The Dragonflies and Damselflies of North Carolina
Home Page Search
LoginNC Biodiversity Project

North Carolina's 187 Odonate species

Sort Species by: Family   Scientific Name       [ Undocumented ]
Related Species in CORDULEGASTRIDAE: Number of records for 2019 = 1

PDF has more details,
e.g., flight data, high counts, and earliest/latest dates can be seen.
[View PDF]
Tiger Spiketail (Cordulegaster erronea) by Ted Wilcox
Compare with: Twin-spotted Spiketail   Arrowhead Spiketail   Brown Spiketail  
Identification Tips: Move the cursor over the image, or tap the image if using a mobile device, to reveal ID Tips.
Note: these identification tips apply specifically to mature males; features may differ in immature males and in females.

[Google images]
mapClick on county for list of all its records for Tiger Spiketail
distribution Widely scattered across the mountains, foothills, and the northern third of the Piedmont. Presence in the southeastern half of the Piedmont is uncertain, though there are no records between Rutherford and Wake counties.
abundance Uncommon in the Piedmont foothills, but rare in the true mountains and eastward in the Piedmont toward the Fall Line. Dunkle (2000) calls it "local" throughout its range, Paulson (2011) calls it "rather rare" over its range, and Beaton (2007) says "Uncommon to rare and local" in GA.
flight The flights in the mountains and Piedmont are roughly similar -- late May into early September. However, it is most frequent in July and in the first half of August.
habitat Small streams or seeps, without fish; in partial shade. Streams may be rocky, but may have a sandy substrate.
behavior Males cruise in the vicinity of the seeps, though they can be difficult to find when perched. The males are more active late in the day, and may fly and perch well away from seeps, often on a twig or stem just one to several feet off the ground, for easy viewing.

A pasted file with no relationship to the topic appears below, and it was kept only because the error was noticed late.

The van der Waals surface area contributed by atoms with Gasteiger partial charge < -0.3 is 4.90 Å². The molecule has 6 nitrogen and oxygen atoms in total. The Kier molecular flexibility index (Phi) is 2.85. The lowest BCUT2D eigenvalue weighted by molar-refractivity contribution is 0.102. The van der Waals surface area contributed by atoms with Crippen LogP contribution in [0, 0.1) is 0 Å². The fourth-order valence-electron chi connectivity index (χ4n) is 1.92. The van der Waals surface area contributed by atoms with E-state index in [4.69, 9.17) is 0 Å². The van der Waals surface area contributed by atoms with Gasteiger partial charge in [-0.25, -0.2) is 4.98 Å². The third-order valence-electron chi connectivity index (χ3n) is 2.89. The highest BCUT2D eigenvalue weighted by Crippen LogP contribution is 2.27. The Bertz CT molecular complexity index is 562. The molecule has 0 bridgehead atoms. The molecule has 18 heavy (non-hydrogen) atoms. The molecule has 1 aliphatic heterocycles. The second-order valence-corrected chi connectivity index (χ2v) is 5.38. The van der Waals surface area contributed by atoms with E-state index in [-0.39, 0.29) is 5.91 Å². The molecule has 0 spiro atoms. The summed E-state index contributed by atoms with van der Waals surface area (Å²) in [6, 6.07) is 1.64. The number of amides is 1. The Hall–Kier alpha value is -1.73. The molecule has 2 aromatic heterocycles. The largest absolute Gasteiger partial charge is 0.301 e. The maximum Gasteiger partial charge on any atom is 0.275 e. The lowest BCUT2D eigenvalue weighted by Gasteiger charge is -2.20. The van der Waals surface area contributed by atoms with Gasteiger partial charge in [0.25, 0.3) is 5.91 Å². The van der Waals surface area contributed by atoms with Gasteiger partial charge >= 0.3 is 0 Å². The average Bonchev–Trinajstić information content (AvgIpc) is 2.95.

comments For whatever reason, Duncan Cuyler had relatively few numbers of collected specimens and county records, as compared with the gratifyingly large number of recent records, especially those documented with photos. Photos have now been taken in ten counties, both in the mountains and in the far northern Piedmont. These data seem to indicate that the Tiger Spiketail may be increasing in numbers in recent decades, though it might simply be that the species is not a difficult one to photograph. Because of this increase in recent records, the NC Natural Heritage Program removed it from the Watch List in fall 2014.
state_status
S_rank S3S4
fed_status
G_rank G4
synonym
other_name
Species account update: LeGrand

Photo Gallery for Tiger Spiketail

Other NC Galleries:    Jeff Pippen    Will Cook    Ted Wilcox
Photo by: B. Bockhahn

Comment: Transylvania, 2019-05-28, Gorges State Park
Photo by: John Petranka, Sally Gewalt

Comment: Alleghany, 2017-08-04, Stone Mountain State Park. Seep and boggy area near campground Loop B. - 2 males, 1 ovipositing female. Photo is of female.
Photo by: Jim Petranka and Becky Elkin

Comment: Yancey, 2017-07-14, Three individuals were observed in a small woodland stream and seepage complex near Spivey Gap.
Photo by: Timothy Deering

Comment: Buncombe, 2016-05-24, Alexander.Flew into neighbor
Photo by: John Petranka, Sally Gewalt

Comment: Alleghany, 2015-07-14, Stone Mountain State Park (STMO). Seep and boggy area near campground Loop B. - Male. Long patrols of the seep, passing over a given area every few minutes. Low-light flight photo taken.
Photo by: M. Griffin

Comment: Stokes, 2015-06-06, HARO - Female found on Riverbluffs Trail. @ ,
Photo by: Owen McConnell

Comment: Graham, 2014-09-02, at a tiny branch of Squally Creek
Photo by: Bob Cherry

Comment: Jackson, 2012-07-16, Blue Ridge Parkway
Photo by: Jeff Beane

Comment: Rutherford; P, 2012-06-09, Union Mills - Box Creek SNHA - female - ID by JEC
Photo by: Jeff Beane

Comment: Rutherford; P, 2012-06-09, Union Mills - Box Creek SNHA - female - ID by JEC
Photo by: Vin Stanton

Comment: Buncombe, 2011-08-16, Richmond Hill Park, N Asheville
Photo by: Vin Stanton

Comment: Buncombe, 2011-08-16, Richmond Hill Park, N Asheville
Photo by: Beth Brinson

Comment: Rockingham, 2011-08-07, MARI
Photo by: Vin Stanton

Comment: Buncombe, 2011-07-30, Richmond Hill Park, near small stream
Photo by: Curtis Smalling

Comment: Watauga, 2011-07-22, finally had to catch it get a pic. Habitat matches desrciption perfectly
Photo by: Curtis Smalling

Comment: Watauga, 2011-07-22, finally had to catch it get a pic. Habitat matches desrciption perfectly
Photo by: Beth Brinson

Comment: Surry, 2009-08-08, PIMO
Photo by: Ted Wilcox

Comment: Wilkes; P, 2007-08-07, male
Photo by: Vin Stanton

Comment: Buncombe, 2011-07-30, Richmond Hill Park